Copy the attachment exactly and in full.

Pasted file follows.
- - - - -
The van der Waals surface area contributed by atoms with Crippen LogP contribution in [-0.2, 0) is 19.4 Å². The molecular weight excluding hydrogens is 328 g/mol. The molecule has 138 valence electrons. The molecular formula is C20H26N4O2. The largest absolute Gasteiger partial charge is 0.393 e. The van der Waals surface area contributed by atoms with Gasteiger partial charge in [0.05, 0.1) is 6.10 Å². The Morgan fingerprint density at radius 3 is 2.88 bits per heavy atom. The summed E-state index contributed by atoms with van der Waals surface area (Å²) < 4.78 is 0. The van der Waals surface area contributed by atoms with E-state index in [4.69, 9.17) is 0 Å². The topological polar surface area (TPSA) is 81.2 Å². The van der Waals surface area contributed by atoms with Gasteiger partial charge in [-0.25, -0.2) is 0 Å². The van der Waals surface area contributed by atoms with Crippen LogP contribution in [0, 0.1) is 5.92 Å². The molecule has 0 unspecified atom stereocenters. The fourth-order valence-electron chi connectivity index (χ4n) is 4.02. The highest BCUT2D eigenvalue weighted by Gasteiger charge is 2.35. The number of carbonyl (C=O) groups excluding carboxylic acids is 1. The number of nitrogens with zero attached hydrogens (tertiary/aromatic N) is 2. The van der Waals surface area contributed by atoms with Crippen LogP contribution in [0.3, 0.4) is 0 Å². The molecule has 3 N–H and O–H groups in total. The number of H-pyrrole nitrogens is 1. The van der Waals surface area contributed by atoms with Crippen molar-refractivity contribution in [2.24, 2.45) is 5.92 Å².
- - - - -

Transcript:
The van der Waals surface area contributed by atoms with Crippen LogP contribution in [-0.2, 0) is 19.4 Å². The molecular weight excluding hydrogens is 328 g/mol. The molecule has 138 valence electrons. The molecular formula is C20H26N4O2. The largest absolute Gasteiger partial charge is 0.393 e. The van der Waals surface area contributed by atoms with Gasteiger partial charge in [0.05, 0.1) is 6.10 Å². The Morgan fingerprint density at radius 3 is 2.88 bits per heavy atom. The summed E-state index contributed by atoms with van der Waals surface area (Å²) < 4.78 is 0. The van der Waals surface area contributed by atoms with E-state index in [4.69, 9.17) is 0 Å². The topological polar surface area (TPSA) is 81.2 Å². The van der Waals surface area contributed by atoms with Gasteiger partial charge in [-0.25, -0.2) is 0 Å². The van der Waals surface area contributed by atoms with Crippen LogP contribution in [0, 0.1) is 5.92 Å². The molecule has 0 unspecified atom stereocenters. The fourth-order valence-electron chi connectivity index (χ4n) is 4.02. The highest BCUT2D eigenvalue weighted by Gasteiger charge is 2.35. The number of carbonyl (C=O) groups excluding carboxylic acids is 1. The number of nitrogens with zero attached hydrogens (tertiary/aromatic N) is 2. The van der Waals surface area contributed by atoms with Crippen LogP contribution in [0.3, 0.4) is 0 Å². The molecule has 3 N–H and O–H groups in total. The number of H-pyrrole nitrogens is 1. The van der Waals surface area contributed by atoms with Crippen molar-refractivity contribution in [2.24, 2.45) is 5.92 Å².